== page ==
Carmacks has served many functions over the years, including campsite, trading post and coal-mining community. Today it is a highway service centre and the home of the Little Salmon/ Carmacks First Nation. Carmacks is located at the confluence of the Yukon and Nordenskiold rivers. It lies 180 kilometres north of Whitehorse on the Klondike Highway, near its junction with the Robert Campbell Highway.
Originally, the Carmacks area was part of the hunting and fishing territory of the Northern Tutchone people. The site of Carmacks was an important trading stop on the river trade routes of the Coastal Tlingit and the Northern and Interior Athapaskan. The modern community is named for George Carmack, one of the discoverers of gold in the Klondike. In 1893, three years before the gold discovery, Carmack found a seam of coal at Tantalus Butte, at the mouth of the Nordenskiold. He built a cabin that grew into a trading post - Carmack's Post.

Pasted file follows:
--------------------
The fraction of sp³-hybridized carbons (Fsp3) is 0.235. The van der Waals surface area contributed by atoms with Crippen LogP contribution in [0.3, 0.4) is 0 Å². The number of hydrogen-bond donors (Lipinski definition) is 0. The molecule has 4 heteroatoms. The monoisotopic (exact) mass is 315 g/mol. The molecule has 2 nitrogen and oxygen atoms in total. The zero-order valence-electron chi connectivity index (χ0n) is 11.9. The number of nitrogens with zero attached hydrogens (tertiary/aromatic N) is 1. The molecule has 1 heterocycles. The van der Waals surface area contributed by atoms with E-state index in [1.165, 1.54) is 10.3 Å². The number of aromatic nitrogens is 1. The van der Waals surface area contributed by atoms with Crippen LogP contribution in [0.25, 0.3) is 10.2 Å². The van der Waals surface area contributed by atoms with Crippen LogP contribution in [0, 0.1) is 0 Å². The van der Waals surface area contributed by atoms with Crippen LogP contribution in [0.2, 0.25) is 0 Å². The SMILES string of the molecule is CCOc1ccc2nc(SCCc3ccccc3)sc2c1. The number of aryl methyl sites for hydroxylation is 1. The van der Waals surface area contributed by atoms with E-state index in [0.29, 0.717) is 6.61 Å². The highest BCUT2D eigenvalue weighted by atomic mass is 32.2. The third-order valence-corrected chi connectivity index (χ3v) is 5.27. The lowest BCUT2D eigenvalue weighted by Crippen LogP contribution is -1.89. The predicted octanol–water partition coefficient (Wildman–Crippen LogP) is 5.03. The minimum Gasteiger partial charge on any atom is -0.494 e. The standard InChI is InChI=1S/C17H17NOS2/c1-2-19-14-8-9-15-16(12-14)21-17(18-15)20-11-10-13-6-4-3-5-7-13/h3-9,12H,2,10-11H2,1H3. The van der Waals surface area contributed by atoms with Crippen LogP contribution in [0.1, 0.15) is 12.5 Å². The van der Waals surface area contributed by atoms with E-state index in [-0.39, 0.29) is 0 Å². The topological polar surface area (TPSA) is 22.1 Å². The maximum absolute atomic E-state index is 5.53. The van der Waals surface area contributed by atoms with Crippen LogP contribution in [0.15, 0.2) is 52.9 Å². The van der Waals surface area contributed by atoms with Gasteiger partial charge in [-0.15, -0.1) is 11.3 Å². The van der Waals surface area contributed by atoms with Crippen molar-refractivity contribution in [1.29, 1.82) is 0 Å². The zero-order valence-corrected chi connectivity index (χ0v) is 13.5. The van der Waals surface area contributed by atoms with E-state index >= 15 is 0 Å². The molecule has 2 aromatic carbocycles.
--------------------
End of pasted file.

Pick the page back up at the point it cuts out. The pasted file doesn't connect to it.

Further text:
During the Klondike Gold Rush, the site became a stop on the way to Dawson; later, it was a stop on the Overland Trail between Dawson and Whitehorse. When the first leg of the Klondike Highway was completed in 1950, Carmacks became a major service centre. At that time the Little Salmon/Carmacks First Nation people were forced to take up permanent residence on the north bank of the Yukon River, where most still live. The business section of Carmacks is on the south bank.